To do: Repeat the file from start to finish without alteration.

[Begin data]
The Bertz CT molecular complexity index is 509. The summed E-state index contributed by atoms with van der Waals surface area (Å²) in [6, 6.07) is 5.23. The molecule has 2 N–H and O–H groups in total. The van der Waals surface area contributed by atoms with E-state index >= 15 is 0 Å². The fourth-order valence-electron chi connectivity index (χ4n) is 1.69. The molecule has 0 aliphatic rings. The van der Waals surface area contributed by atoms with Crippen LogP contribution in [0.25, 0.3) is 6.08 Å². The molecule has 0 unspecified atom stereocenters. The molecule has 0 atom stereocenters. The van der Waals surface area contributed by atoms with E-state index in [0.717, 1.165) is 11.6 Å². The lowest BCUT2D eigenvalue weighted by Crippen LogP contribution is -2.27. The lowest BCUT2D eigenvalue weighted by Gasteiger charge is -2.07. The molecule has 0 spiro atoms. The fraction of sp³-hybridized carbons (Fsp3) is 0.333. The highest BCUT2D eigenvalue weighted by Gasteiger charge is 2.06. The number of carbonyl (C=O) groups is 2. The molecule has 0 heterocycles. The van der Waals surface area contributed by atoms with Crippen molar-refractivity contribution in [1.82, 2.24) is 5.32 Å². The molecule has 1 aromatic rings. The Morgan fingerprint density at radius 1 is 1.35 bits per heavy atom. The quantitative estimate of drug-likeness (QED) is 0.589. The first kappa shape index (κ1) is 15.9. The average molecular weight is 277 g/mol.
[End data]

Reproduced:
The Bertz CT molecular complexity index is 509. The summed E-state index contributed by atoms with van der Waals surface area (Å²) in [6, 6.07) is 5.23. The molecule has 2 N–H and O–H groups in total. The van der Waals surface area contributed by atoms with E-state index >= 15 is 0 Å². The fourth-order valence-electron chi connectivity index (χ4n) is 1.69. The molecule has 0 aliphatic rings. The van der Waals surface area contributed by atoms with Crippen LogP contribution in [0.25, 0.3) is 6.08 Å². The molecule has 0 unspecified atom stereocenters. The molecule has 0 atom stereocenters. The van der Waals surface area contributed by atoms with E-state index in [0.717, 1.165) is 11.6 Å². The lowest BCUT2D eigenvalue weighted by Crippen LogP contribution is -2.27. The lowest BCUT2D eigenvalue weighted by Gasteiger charge is -2.07. The molecule has 0 spiro atoms. The fraction of sp³-hybridized carbons (Fsp3) is 0.333. The highest BCUT2D eigenvalue weighted by Gasteiger charge is 2.06. The number of carbonyl (C=O) groups is 2. The molecule has 0 heterocycles. The van der Waals surface area contributed by atoms with Crippen molar-refractivity contribution in [1.82, 2.24) is 5.32 Å². The molecule has 1 aromatic rings. The Morgan fingerprint density at radius 1 is 1.35 bits per heavy atom. The quantitative estimate of drug-likeness (QED) is 0.589. The first kappa shape index (κ1) is 15.9. The average molecular weight is 277 g/mol.